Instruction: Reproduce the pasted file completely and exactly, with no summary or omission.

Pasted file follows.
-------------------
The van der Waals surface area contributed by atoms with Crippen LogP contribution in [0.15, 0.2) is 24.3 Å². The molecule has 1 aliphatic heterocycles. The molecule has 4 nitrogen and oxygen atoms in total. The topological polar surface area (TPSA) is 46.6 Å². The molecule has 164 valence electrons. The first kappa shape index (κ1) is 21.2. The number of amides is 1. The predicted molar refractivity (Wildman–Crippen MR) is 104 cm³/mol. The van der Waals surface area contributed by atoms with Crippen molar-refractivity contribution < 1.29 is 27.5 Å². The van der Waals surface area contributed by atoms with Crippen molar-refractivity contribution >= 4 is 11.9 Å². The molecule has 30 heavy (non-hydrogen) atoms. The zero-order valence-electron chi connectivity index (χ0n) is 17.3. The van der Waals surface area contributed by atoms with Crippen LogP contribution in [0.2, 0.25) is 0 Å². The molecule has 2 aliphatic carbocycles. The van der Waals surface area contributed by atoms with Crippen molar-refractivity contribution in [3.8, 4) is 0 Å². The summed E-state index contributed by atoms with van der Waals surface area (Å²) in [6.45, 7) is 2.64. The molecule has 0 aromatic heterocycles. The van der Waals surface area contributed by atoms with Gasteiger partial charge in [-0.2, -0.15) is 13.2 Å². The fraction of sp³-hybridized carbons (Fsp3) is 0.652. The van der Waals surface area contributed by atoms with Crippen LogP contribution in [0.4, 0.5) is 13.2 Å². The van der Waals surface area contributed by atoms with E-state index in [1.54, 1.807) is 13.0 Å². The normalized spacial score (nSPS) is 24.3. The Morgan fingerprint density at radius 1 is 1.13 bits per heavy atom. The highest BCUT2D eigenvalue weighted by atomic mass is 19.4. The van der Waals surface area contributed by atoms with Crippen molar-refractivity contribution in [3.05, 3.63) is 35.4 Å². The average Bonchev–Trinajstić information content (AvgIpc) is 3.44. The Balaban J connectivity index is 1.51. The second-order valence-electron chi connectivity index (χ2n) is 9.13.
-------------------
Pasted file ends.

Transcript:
The van der Waals surface area contributed by atoms with Crippen LogP contribution in [0.15, 0.2) is 24.3 Å². The molecule has 1 aliphatic heterocycles. The molecule has 4 nitrogen and oxygen atoms in total. The topological polar surface area (TPSA) is 46.6 Å². The molecule has 164 valence electrons. The first kappa shape index (κ1) is 21.2. The number of amides is 1. The predicted molar refractivity (Wildman–Crippen MR) is 104 cm³/mol. The van der Waals surface area contributed by atoms with Crippen molar-refractivity contribution < 1.29 is 27.5 Å². The van der Waals surface area contributed by atoms with Crippen molar-refractivity contribution >= 4 is 11.9 Å². The molecule has 30 heavy (non-hydrogen) atoms. The zero-order valence-electron chi connectivity index (χ0n) is 17.3. The van der Waals surface area contributed by atoms with Crippen LogP contribution in [0.2, 0.25) is 0 Å². The molecule has 2 aliphatic carbocycles. The van der Waals surface area contributed by atoms with Crippen molar-refractivity contribution in [3.8, 4) is 0 Å². The summed E-state index contributed by atoms with van der Waals surface area (Å²) in [6.45, 7) is 2.64. The molecule has 0 aromatic heterocycles. The van der Waals surface area contributed by atoms with Gasteiger partial charge in [-0.2, -0.15) is 13.2 Å². The fraction of sp³-hybridized carbons (Fsp3) is 0.652. The van der Waals surface area contributed by atoms with Crippen LogP contribution in [0.4, 0.5) is 13.2 Å². The van der Waals surface area contributed by atoms with E-state index in [1.54, 1.807) is 13.0 Å². The normalized spacial score (nSPS) is 24.3. The Morgan fingerprint density at radius 1 is 1.13 bits per heavy atom. The highest BCUT2D eigenvalue weighted by atomic mass is 19.4. The van der Waals surface area contributed by atoms with Crippen molar-refractivity contribution in [3.05, 3.63) is 35.4 Å². The average Bonchev–Trinajstić information content (AvgIpc) is 3.44. The Balaban J connectivity index is 1.51. The second-order valence-electron chi connectivity index (χ2n) is 9.13.